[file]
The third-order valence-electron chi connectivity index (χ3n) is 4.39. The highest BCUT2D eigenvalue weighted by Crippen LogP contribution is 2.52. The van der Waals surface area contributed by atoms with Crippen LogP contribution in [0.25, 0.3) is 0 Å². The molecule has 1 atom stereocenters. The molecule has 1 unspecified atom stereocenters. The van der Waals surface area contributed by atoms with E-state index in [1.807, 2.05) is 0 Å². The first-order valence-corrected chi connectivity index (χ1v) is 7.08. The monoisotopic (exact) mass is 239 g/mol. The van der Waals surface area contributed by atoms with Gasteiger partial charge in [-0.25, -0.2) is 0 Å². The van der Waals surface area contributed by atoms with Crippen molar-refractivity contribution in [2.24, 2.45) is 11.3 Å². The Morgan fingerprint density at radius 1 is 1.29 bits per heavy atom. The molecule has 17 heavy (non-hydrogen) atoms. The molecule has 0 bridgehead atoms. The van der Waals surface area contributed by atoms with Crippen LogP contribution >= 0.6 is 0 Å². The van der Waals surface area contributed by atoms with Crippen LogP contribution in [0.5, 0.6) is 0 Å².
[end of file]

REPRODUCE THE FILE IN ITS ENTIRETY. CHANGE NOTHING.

The third-order valence-electron chi connectivity index (χ3n) is 4.39. The highest BCUT2D eigenvalue weighted by Crippen LogP contribution is 2.52. The van der Waals surface area contributed by atoms with Crippen LogP contribution in [0.25, 0.3) is 0 Å². The molecule has 1 atom stereocenters. The molecule has 1 unspecified atom stereocenters. The van der Waals surface area contributed by atoms with E-state index in [1.807, 2.05) is 0 Å². The first-order valence-corrected chi connectivity index (χ1v) is 7.08. The monoisotopic (exact) mass is 239 g/mol. The van der Waals surface area contributed by atoms with Gasteiger partial charge in [-0.25, -0.2) is 0 Å². The van der Waals surface area contributed by atoms with Crippen molar-refractivity contribution in [2.24, 2.45) is 11.3 Å². The Morgan fingerprint density at radius 1 is 1.29 bits per heavy atom. The molecule has 17 heavy (non-hydrogen) atoms. The molecule has 0 bridgehead atoms. The van der Waals surface area contributed by atoms with Crippen LogP contribution >= 0.6 is 0 Å². The van der Waals surface area contributed by atoms with Crippen LogP contribution in [0.5, 0.6) is 0 Å².